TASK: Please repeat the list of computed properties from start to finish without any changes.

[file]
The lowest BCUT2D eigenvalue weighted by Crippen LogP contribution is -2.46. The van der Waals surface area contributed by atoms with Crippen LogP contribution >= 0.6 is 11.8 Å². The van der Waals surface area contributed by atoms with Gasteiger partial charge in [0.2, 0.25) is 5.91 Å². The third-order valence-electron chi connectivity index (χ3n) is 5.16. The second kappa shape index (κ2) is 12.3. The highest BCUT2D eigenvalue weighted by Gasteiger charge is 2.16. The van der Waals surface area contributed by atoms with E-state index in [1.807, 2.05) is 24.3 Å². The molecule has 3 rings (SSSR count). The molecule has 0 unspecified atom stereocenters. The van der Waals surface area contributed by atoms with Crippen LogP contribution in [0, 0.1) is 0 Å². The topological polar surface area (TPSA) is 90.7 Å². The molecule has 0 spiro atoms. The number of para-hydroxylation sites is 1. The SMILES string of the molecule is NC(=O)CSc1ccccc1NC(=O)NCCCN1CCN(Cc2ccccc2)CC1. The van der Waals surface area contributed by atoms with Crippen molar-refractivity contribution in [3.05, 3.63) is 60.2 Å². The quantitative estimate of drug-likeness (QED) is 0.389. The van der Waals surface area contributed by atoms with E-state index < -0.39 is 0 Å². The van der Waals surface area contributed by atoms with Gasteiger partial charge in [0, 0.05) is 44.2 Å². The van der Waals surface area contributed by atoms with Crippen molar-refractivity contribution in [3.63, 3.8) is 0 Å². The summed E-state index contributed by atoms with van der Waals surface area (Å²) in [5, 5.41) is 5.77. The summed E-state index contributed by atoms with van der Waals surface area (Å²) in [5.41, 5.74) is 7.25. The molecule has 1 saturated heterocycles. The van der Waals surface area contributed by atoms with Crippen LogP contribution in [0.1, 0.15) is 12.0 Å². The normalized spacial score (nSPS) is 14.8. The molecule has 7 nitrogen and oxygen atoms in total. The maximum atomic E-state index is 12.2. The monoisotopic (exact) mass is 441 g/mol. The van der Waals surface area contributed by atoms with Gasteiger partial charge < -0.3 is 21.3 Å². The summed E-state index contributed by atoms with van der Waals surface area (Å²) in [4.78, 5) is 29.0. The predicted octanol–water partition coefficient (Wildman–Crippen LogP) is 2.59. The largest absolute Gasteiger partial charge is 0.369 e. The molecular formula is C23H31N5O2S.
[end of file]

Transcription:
The lowest BCUT2D eigenvalue weighted by Crippen LogP contribution is -2.46. The van der Waals surface area contributed by atoms with Crippen LogP contribution >= 0.6 is 11.8 Å². The van der Waals surface area contributed by atoms with Gasteiger partial charge in [0.2, 0.25) is 5.91 Å². The third-order valence-electron chi connectivity index (χ3n) is 5.16. The second kappa shape index (κ2) is 12.3. The highest BCUT2D eigenvalue weighted by Gasteiger charge is 2.16. The van der Waals surface area contributed by atoms with E-state index in [1.807, 2.05) is 24.3 Å². The molecule has 3 rings (SSSR count). The molecule has 0 unspecified atom stereocenters. The van der Waals surface area contributed by atoms with Crippen LogP contribution in [0, 0.1) is 0 Å². The topological polar surface area (TPSA) is 90.7 Å². The molecule has 0 spiro atoms. The number of para-hydroxylation sites is 1. The SMILES string of the molecule is NC(=O)CSc1ccccc1NC(=O)NCCCN1CCN(Cc2ccccc2)CC1. The van der Waals surface area contributed by atoms with Crippen molar-refractivity contribution in [3.05, 3.63) is 60.2 Å². The quantitative estimate of drug-likeness (QED) is 0.389. The van der Waals surface area contributed by atoms with E-state index < -0.39 is 0 Å². The van der Waals surface area contributed by atoms with Gasteiger partial charge in [0, 0.05) is 44.2 Å². The van der Waals surface area contributed by atoms with Crippen molar-refractivity contribution in [3.63, 3.8) is 0 Å². The summed E-state index contributed by atoms with van der Waals surface area (Å²) in [5, 5.41) is 5.77. The summed E-state index contributed by atoms with van der Waals surface area (Å²) in [5.41, 5.74) is 7.25. The molecule has 1 saturated heterocycles. The van der Waals surface area contributed by atoms with Crippen LogP contribution in [0.1, 0.15) is 12.0 Å². The normalized spacial score (nSPS) is 14.8. The molecule has 7 nitrogen and oxygen atoms in total. The maximum atomic E-state index is 12.2. The monoisotopic (exact) mass is 441 g/mol. The van der Waals surface area contributed by atoms with Gasteiger partial charge < -0.3 is 21.3 Å². The summed E-state index contributed by atoms with van der Waals surface area (Å²) in [4.78, 5) is 29.0. The predicted octanol–water partition coefficient (Wildman–Crippen LogP) is 2.59. The largest absolute Gasteiger partial charge is 0.369 e. The molecular formula is C23H31N5O2S.